Time steps#

Anyone who has taken a numerical computing course knows the importance of time-step size: choose too small a step and your calculation takes forever to run; choose too big a step and it goes unstable. The details depend, of course, on the particular equations and the numerical method used to solve them.

Components and time steps#

Landlab components are responsible for ensuring their own stability. This means, for example, that if your code asks a component to run for 10 years, the component needs to make sure 10 years isn’t too big a step to handle. If it is, the component should subdivide the 10 years into smaller steps that are stable and accurate. For example, if the component determines that 1 year is the biggest step it can get away with, then it should divide the requested 10-year run into 10 steps of 1 year each. If the component uses variable-size time steps, then it should subdivide the 10 years as it needs, and return when it has used up exactly 10 years.

Even if each component ensures its own stability, it is still possible for a multi-component model to get into trouble by using “global” time steps that are too large. The risk arises because during each global time step, you are effectively de-coupling the components for a small interval of time. For example, suppose you have one component that calculates solar radiation on a landscape and another that calculates the resulting evapotranspiration (ET). When you run the ET component, you assume that the radiation is constant for the duration of the time step—as if the sun’s position in the sky became frozen for that period of time. That’s probably a reasonable assumption if your time step is 5 minutes long, but obviously problematic if you time step is 12 hours! The moral of the story: test your model with different global time-step sizes to identify a time step that is small enough not to impact the solution in a significant way.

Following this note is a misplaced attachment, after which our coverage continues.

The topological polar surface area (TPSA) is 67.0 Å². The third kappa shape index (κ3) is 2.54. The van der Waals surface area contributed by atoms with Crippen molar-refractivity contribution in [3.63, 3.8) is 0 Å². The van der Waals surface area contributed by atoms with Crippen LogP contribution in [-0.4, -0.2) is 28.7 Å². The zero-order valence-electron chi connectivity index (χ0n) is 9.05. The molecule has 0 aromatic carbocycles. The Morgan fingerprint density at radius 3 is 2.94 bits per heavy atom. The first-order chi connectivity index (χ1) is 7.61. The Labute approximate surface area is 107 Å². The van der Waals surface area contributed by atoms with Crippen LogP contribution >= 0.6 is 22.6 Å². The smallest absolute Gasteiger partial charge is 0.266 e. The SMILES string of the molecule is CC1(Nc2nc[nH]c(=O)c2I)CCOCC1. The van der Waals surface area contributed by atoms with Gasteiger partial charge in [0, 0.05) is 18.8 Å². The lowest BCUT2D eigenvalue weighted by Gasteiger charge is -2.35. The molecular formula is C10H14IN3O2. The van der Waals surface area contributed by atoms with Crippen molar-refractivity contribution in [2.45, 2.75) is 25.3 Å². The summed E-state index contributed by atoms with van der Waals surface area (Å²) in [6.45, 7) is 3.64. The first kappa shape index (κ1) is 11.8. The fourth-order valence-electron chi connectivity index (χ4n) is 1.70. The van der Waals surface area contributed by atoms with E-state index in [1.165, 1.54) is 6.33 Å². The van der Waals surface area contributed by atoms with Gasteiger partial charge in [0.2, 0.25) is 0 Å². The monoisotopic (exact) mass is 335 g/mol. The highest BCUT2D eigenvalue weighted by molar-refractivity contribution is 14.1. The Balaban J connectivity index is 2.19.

To learn more about time steps, numerical stability, and solution accuracy, a good source is Numerical Recipes by Press et al. There are also plenty of textbooks on numerical computing available.